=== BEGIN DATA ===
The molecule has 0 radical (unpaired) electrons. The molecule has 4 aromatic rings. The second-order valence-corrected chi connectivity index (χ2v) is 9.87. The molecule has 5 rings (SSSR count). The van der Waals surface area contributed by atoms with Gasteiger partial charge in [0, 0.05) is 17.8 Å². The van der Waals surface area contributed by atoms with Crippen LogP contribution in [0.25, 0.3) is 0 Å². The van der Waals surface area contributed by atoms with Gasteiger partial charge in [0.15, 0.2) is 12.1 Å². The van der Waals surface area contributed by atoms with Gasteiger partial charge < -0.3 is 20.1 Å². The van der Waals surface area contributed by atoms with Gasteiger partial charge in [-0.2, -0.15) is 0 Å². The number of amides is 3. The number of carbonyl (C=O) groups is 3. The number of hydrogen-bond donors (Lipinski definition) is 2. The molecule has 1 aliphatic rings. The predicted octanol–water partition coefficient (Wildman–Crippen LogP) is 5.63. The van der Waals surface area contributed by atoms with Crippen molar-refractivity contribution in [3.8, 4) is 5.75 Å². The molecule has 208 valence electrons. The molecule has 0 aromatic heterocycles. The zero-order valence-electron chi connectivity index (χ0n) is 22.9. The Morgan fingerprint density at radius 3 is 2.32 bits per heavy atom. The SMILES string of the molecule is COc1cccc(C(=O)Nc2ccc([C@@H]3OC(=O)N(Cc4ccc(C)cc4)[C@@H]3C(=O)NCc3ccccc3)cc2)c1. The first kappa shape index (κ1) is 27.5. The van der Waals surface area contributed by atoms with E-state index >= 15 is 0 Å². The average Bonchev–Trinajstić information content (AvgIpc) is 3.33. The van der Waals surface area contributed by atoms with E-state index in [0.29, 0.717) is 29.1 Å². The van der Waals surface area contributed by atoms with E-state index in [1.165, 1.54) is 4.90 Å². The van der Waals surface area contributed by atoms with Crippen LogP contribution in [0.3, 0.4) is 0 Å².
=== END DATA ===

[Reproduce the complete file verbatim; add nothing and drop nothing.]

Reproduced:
The molecule has 0 radical (unpaired) electrons. The molecule has 4 aromatic rings. The second-order valence-corrected chi connectivity index (χ2v) is 9.87. The molecule has 5 rings (SSSR count). The van der Waals surface area contributed by atoms with Gasteiger partial charge in [0, 0.05) is 17.8 Å². The van der Waals surface area contributed by atoms with Crippen LogP contribution in [0.25, 0.3) is 0 Å². The van der Waals surface area contributed by atoms with Gasteiger partial charge in [0.15, 0.2) is 12.1 Å². The van der Waals surface area contributed by atoms with Gasteiger partial charge < -0.3 is 20.1 Å². The van der Waals surface area contributed by atoms with Gasteiger partial charge in [-0.2, -0.15) is 0 Å². The number of amides is 3. The number of carbonyl (C=O) groups is 3. The number of hydrogen-bond donors (Lipinski definition) is 2. The molecule has 1 aliphatic rings. The predicted octanol–water partition coefficient (Wildman–Crippen LogP) is 5.63. The van der Waals surface area contributed by atoms with Crippen molar-refractivity contribution in [3.8, 4) is 5.75 Å². The molecule has 208 valence electrons. The molecule has 0 aromatic heterocycles. The zero-order valence-electron chi connectivity index (χ0n) is 22.9. The Morgan fingerprint density at radius 3 is 2.32 bits per heavy atom. The SMILES string of the molecule is COc1cccc(C(=O)Nc2ccc([C@@H]3OC(=O)N(Cc4ccc(C)cc4)[C@@H]3C(=O)NCc3ccccc3)cc2)c1. The first kappa shape index (κ1) is 27.5. The van der Waals surface area contributed by atoms with E-state index >= 15 is 0 Å². The average Bonchev–Trinajstić information content (AvgIpc) is 3.33. The van der Waals surface area contributed by atoms with E-state index in [0.29, 0.717) is 29.1 Å². The van der Waals surface area contributed by atoms with E-state index in [1.165, 1.54) is 4.90 Å². The van der Waals surface area contributed by atoms with Crippen LogP contribution in [0.3, 0.4) is 0 Å².